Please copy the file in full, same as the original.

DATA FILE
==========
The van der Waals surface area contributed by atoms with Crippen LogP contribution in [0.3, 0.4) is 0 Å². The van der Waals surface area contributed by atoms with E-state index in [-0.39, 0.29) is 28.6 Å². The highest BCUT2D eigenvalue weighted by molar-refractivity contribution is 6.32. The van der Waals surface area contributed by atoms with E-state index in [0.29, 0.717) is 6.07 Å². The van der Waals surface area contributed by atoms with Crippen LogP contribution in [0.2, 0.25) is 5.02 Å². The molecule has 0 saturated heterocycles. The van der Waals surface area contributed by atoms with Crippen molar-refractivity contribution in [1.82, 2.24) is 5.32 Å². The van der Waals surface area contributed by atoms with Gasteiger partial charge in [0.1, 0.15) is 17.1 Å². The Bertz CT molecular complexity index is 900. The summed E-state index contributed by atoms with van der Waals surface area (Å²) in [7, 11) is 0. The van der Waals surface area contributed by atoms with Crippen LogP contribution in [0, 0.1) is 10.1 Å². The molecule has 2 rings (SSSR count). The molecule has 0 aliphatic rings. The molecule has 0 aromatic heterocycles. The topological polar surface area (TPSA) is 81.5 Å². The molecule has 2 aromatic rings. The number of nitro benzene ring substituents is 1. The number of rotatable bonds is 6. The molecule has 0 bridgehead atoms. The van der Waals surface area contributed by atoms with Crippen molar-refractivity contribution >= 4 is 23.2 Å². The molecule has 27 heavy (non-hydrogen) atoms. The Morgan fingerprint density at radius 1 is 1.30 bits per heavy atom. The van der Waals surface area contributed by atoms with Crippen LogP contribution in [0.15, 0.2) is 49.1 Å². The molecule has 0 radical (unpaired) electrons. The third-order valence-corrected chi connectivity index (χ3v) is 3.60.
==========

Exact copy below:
The van der Waals surface area contributed by atoms with Crippen LogP contribution in [0.3, 0.4) is 0 Å². The van der Waals surface area contributed by atoms with E-state index in [-0.39, 0.29) is 28.6 Å². The highest BCUT2D eigenvalue weighted by molar-refractivity contribution is 6.32. The van der Waals surface area contributed by atoms with E-state index in [0.29, 0.717) is 6.07 Å². The van der Waals surface area contributed by atoms with Crippen LogP contribution in [0.2, 0.25) is 5.02 Å². The molecule has 0 saturated heterocycles. The van der Waals surface area contributed by atoms with Crippen molar-refractivity contribution in [1.82, 2.24) is 5.32 Å². The van der Waals surface area contributed by atoms with Gasteiger partial charge in [0.1, 0.15) is 17.1 Å². The Bertz CT molecular complexity index is 900. The summed E-state index contributed by atoms with van der Waals surface area (Å²) in [7, 11) is 0. The van der Waals surface area contributed by atoms with Crippen LogP contribution in [0, 0.1) is 10.1 Å². The molecule has 2 rings (SSSR count). The molecule has 0 aliphatic rings. The molecule has 0 aromatic heterocycles. The topological polar surface area (TPSA) is 81.5 Å². The molecule has 2 aromatic rings. The number of nitro benzene ring substituents is 1. The number of rotatable bonds is 6. The molecule has 0 bridgehead atoms. The van der Waals surface area contributed by atoms with Crippen molar-refractivity contribution >= 4 is 23.2 Å². The molecule has 27 heavy (non-hydrogen) atoms. The Morgan fingerprint density at radius 1 is 1.30 bits per heavy atom. The van der Waals surface area contributed by atoms with Crippen LogP contribution in [0.15, 0.2) is 49.1 Å². The molecule has 0 radical (unpaired) electrons. The third-order valence-corrected chi connectivity index (χ3v) is 3.60.